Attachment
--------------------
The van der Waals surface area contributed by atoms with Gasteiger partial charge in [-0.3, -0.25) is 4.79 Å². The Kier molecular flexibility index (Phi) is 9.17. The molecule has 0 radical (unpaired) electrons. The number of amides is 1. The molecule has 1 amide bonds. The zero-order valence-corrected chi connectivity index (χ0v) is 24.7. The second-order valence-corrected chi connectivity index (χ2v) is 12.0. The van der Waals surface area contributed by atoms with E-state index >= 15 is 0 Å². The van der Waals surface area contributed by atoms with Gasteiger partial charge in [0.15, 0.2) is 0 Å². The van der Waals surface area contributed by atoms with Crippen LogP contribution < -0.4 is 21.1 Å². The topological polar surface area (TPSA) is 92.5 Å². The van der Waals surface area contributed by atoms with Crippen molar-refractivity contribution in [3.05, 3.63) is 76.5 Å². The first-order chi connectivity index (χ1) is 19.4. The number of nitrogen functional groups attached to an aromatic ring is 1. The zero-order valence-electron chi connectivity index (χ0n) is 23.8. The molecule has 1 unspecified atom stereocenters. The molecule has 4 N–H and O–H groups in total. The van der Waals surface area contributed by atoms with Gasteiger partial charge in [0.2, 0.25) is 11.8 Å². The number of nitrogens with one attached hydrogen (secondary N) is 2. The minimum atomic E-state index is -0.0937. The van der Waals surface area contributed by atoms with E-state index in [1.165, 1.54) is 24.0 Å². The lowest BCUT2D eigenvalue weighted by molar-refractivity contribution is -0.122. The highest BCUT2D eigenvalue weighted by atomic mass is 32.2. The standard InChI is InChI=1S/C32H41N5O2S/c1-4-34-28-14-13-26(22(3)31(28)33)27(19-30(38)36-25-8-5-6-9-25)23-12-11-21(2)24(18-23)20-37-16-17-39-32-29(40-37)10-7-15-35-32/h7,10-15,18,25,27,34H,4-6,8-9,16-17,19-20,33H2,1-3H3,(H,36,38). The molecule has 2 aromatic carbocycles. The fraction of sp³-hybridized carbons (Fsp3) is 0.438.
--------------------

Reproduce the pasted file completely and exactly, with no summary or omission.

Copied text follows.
The van der Waals surface area contributed by atoms with Gasteiger partial charge in [-0.3, -0.25) is 4.79 Å². The Kier molecular flexibility index (Phi) is 9.17. The molecule has 0 radical (unpaired) electrons. The number of amides is 1. The molecule has 1 amide bonds. The zero-order valence-corrected chi connectivity index (χ0v) is 24.7. The second-order valence-corrected chi connectivity index (χ2v) is 12.0. The van der Waals surface area contributed by atoms with E-state index >= 15 is 0 Å². The van der Waals surface area contributed by atoms with Gasteiger partial charge in [0.15, 0.2) is 0 Å². The van der Waals surface area contributed by atoms with Crippen LogP contribution < -0.4 is 21.1 Å². The topological polar surface area (TPSA) is 92.5 Å². The van der Waals surface area contributed by atoms with Crippen molar-refractivity contribution in [3.05, 3.63) is 76.5 Å². The first-order chi connectivity index (χ1) is 19.4. The number of nitrogen functional groups attached to an aromatic ring is 1. The zero-order valence-electron chi connectivity index (χ0n) is 23.8. The molecule has 1 unspecified atom stereocenters. The molecule has 4 N–H and O–H groups in total. The van der Waals surface area contributed by atoms with Gasteiger partial charge in [0.2, 0.25) is 11.8 Å². The number of nitrogens with one attached hydrogen (secondary N) is 2. The minimum atomic E-state index is -0.0937. The van der Waals surface area contributed by atoms with E-state index in [1.165, 1.54) is 24.0 Å². The lowest BCUT2D eigenvalue weighted by molar-refractivity contribution is -0.122. The highest BCUT2D eigenvalue weighted by atomic mass is 32.2. The standard InChI is InChI=1S/C32H41N5O2S/c1-4-34-28-14-13-26(22(3)31(28)33)27(19-30(38)36-25-8-5-6-9-25)23-12-11-21(2)24(18-23)20-37-16-17-39-32-29(40-37)10-7-15-35-32/h7,10-15,18,25,27,34H,4-6,8-9,16-17,19-20,33H2,1-3H3,(H,36,38). The molecule has 2 aromatic carbocycles. The fraction of sp³-hybridized carbons (Fsp3) is 0.438.